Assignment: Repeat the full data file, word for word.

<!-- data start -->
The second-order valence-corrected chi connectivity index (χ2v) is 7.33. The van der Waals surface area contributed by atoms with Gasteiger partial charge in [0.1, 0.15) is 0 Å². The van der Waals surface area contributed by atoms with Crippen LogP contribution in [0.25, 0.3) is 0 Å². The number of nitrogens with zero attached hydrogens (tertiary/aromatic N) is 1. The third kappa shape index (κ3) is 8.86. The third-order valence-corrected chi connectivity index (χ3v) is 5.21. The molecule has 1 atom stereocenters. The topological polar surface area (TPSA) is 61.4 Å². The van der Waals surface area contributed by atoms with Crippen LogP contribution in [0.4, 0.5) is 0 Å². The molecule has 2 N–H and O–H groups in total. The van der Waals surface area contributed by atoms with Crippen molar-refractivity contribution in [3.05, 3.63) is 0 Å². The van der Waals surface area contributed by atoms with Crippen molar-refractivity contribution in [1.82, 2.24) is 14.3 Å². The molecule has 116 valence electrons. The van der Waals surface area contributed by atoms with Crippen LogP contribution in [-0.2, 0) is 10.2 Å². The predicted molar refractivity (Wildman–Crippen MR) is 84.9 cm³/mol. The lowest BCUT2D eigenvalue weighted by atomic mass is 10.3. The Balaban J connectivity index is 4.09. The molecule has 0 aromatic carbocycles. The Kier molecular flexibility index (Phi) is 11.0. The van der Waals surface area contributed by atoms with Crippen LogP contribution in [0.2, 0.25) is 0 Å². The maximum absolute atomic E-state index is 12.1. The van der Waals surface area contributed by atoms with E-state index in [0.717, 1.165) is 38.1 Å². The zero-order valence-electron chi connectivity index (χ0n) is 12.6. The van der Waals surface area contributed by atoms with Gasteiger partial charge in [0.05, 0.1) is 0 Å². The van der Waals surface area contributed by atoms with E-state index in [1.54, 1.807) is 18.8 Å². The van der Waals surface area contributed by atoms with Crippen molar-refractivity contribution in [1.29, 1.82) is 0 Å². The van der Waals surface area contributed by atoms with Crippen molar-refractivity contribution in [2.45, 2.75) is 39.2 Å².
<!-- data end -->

The second-order valence-corrected chi connectivity index (χ2v) is 7.33. The van der Waals surface area contributed by atoms with Gasteiger partial charge in [0.1, 0.15) is 0 Å². The van der Waals surface area contributed by atoms with Crippen LogP contribution in [0.25, 0.3) is 0 Å². The number of nitrogens with zero attached hydrogens (tertiary/aromatic N) is 1. The third kappa shape index (κ3) is 8.86. The third-order valence-corrected chi connectivity index (χ3v) is 5.21. The molecule has 1 atom stereocenters. The topological polar surface area (TPSA) is 61.4 Å². The van der Waals surface area contributed by atoms with Crippen LogP contribution in [0.4, 0.5) is 0 Å². The molecule has 2 N–H and O–H groups in total. The van der Waals surface area contributed by atoms with Crippen molar-refractivity contribution in [3.05, 3.63) is 0 Å². The van der Waals surface area contributed by atoms with Crippen molar-refractivity contribution in [1.82, 2.24) is 14.3 Å². The molecule has 116 valence electrons. The van der Waals surface area contributed by atoms with Crippen LogP contribution in [-0.2, 0) is 10.2 Å². The predicted molar refractivity (Wildman–Crippen MR) is 84.9 cm³/mol. The lowest BCUT2D eigenvalue weighted by atomic mass is 10.3. The Balaban J connectivity index is 4.09. The molecule has 0 aromatic carbocycles. The Kier molecular flexibility index (Phi) is 11.0. The van der Waals surface area contributed by atoms with Crippen LogP contribution in [0.2, 0.25) is 0 Å². The maximum absolute atomic E-state index is 12.1. The van der Waals surface area contributed by atoms with E-state index in [0.717, 1.165) is 38.1 Å². The zero-order valence-electron chi connectivity index (χ0n) is 12.6. The van der Waals surface area contributed by atoms with Gasteiger partial charge in [0.05, 0.1) is 0 Å². The van der Waals surface area contributed by atoms with E-state index in [1.54, 1.807) is 18.8 Å². The van der Waals surface area contributed by atoms with Crippen molar-refractivity contribution in [1.29, 1.82) is 0 Å². The van der Waals surface area contributed by atoms with Crippen molar-refractivity contribution in [2.45, 2.75) is 39.2 Å².